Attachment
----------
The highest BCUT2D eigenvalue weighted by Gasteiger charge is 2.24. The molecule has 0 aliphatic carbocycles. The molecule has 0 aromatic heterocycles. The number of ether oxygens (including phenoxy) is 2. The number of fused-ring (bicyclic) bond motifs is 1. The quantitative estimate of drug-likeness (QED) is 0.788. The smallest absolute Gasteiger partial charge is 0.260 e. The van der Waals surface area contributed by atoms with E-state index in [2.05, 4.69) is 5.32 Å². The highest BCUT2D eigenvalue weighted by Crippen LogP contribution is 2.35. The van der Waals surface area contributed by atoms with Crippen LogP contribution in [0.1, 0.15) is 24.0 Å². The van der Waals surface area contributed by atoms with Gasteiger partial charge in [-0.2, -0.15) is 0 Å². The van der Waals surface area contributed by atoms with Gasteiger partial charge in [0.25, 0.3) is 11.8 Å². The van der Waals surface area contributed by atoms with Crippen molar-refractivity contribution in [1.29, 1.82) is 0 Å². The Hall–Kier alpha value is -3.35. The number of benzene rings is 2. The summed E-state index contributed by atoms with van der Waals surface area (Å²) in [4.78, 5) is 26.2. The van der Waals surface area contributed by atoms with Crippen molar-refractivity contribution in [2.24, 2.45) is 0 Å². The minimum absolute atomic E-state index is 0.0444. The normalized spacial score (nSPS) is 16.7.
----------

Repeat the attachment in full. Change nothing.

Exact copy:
The highest BCUT2D eigenvalue weighted by Gasteiger charge is 2.24. The molecule has 0 aliphatic carbocycles. The molecule has 0 aromatic heterocycles. The number of ether oxygens (including phenoxy) is 2. The number of fused-ring (bicyclic) bond motifs is 1. The quantitative estimate of drug-likeness (QED) is 0.788. The smallest absolute Gasteiger partial charge is 0.260 e. The van der Waals surface area contributed by atoms with E-state index in [2.05, 4.69) is 5.32 Å². The highest BCUT2D eigenvalue weighted by Crippen LogP contribution is 2.35. The van der Waals surface area contributed by atoms with Crippen LogP contribution in [0.1, 0.15) is 24.0 Å². The van der Waals surface area contributed by atoms with Gasteiger partial charge in [-0.2, -0.15) is 0 Å². The van der Waals surface area contributed by atoms with Gasteiger partial charge in [0.25, 0.3) is 11.8 Å². The van der Waals surface area contributed by atoms with Crippen molar-refractivity contribution in [1.29, 1.82) is 0 Å². The Hall–Kier alpha value is -3.35. The number of benzene rings is 2. The summed E-state index contributed by atoms with van der Waals surface area (Å²) in [4.78, 5) is 26.2. The van der Waals surface area contributed by atoms with Crippen molar-refractivity contribution in [2.24, 2.45) is 0 Å². The minimum absolute atomic E-state index is 0.0444. The normalized spacial score (nSPS) is 16.7.